This week we began what will be a 10-part series on Leadership Essentials. In the first podcast of this series, CEO, Rick Breden, talks about the importance of doing what you say you will do and integrity as a leader, and it turns out that many people agree with this sentiment. We’ve all heard the word integrity thrown around in leadership trainings, but what does it really mean? A common definition of integrity is a “concept of consistency of actions, values, methods, measures, principles, expectations, and outcomes. In ethics, integrity is regarded as the honesty and truthfulness or accuracy of one’s actions.” Often, integrity is misinterpreted as just being honest or just inherently “being a good person,” but as you can see there is much more to it. On a deeper level, the word integrity is derived from the latin word “integer” which means whole and complete. In our leadership trainings, one of our favorite concepts is the concept of our behaviors being wholesome, meaning: “Is it good for you? Is it good for me? Is it sustainable?” Leading with integrity checks all these boxes.
To lead with integrity, consistency is king, which means being the same regardless of the situation or how you’re feeling. We all know people whose mood sways depending on the day and who say something one day and do the complete opposite the next. Do you consider this person to be a great leader? Probably not. Consistency is a conscious choice that we can make as leaders, even when the conditions might not be ideal. How honest and consistent are your behaviors, actions, and words with the people you lead? Do you always say what you’re going to do? Do you practice what you preach?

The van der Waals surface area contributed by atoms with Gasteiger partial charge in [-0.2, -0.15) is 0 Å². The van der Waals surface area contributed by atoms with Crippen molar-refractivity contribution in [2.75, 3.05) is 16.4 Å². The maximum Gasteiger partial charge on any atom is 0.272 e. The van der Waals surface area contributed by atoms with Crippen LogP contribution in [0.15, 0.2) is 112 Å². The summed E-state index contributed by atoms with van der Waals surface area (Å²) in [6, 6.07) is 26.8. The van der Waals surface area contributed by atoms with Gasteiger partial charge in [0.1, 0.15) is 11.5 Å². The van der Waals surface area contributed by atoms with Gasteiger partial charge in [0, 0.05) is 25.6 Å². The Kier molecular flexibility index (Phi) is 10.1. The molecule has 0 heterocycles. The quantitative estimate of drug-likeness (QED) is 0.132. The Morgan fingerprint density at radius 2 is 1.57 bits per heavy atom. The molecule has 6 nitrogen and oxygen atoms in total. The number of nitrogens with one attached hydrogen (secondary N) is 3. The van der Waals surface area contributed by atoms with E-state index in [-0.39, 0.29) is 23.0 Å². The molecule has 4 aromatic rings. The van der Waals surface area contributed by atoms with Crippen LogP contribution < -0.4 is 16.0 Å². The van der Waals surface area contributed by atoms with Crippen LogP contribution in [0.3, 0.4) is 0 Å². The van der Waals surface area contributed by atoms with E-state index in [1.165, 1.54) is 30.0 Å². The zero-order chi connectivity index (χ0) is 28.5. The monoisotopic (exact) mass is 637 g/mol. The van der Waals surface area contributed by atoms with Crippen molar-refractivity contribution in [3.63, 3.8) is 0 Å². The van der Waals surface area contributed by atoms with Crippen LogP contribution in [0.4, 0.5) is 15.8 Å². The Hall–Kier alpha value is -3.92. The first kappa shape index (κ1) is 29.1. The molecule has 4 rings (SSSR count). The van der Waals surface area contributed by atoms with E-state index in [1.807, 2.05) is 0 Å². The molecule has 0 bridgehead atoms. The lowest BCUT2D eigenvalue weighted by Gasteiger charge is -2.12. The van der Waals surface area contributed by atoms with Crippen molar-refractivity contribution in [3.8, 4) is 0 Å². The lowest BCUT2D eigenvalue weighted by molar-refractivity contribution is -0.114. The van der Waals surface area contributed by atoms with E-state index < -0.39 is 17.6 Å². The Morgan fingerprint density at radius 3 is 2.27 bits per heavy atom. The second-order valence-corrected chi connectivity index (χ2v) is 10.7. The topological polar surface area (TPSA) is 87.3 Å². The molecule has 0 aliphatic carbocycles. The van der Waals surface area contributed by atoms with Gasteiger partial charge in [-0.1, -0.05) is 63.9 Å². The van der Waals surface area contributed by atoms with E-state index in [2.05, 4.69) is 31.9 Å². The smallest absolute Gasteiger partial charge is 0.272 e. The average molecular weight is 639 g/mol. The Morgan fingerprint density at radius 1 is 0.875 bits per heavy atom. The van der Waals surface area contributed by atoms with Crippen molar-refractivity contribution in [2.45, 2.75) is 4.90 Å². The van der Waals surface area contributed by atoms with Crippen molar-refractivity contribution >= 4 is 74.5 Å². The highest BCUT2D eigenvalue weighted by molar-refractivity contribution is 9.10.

Like a lot of the concepts we discuss, always leading with integrity can sometimes be a difficult task. As humans, sometimes we mess up and don’t keep our commitments, or let our emotions take over. However, by cultivating self awareness, intention and practice, you can become a leader who tries to lead with integrity 100% of the time. No one will ever be perfect, but you can always strive for excellence and reflect on the things that may be holding you back in order to become the best, most effective you, and to positively influence those around you.
Here are a few quotes from great thinkers, artists and entrepreneurs to get you thinking about the importance of integrity as a leader in a new light:
“Men acquire a particular quality by constantly acting in a particular way.”-Aristotle
“The man who promises everything is sure to fulfill nothing, and everyone who promises too much is in danger of using evil means in order to carry out his promises, and is already on the road to perdition.”-Carl Jung
“In looking for people to hire, you look for three qualities: integrity, intelligence, and energy. And if they don’t have the first, the other two will kill you.”– Warren Buffet
“The greatness of a man is not in how much wealth he acquires, but in his integrity and his ability to affect those around him positively.”-Bob Marley
“Don’t ever promise more than you can deliver, but always deliver more than you promise.”-Lou Holtz
“It is true that integrity alone won’t make you a leader, but without integrity you will never be one.”-Zig Ziglar
“People may doubt what you say, but they will believe what you do.”-Lewis Cass
“You are what you do, not what you say you’ll do.”-Carl Jung
“Consistency is the true foundation of trust. Either keep your promises or do not make them.”-Roy T. Bennett
“The glue that holds all relationships together–including the relationship between the leader and the led–is trust, and trust is based on integrity.”–Brian Tracy
“The strength of a nation derives from the integrity of the home.”– Confucius
“People follow leaders by choice. Without trust, at best you get compliance.”–Jesse Lyn Stoner, author of Full Steam Ahead
“Everyone makes mistakes, but only a person with integrity owns up to them.”– Nicole Guillaume
“Integrity is making sure that the things you say and the things you do are in alignment.”-Katrina Mayer
“People of integrity and honesty not only practice what they preach, they are what they preach.”-David A. Bednar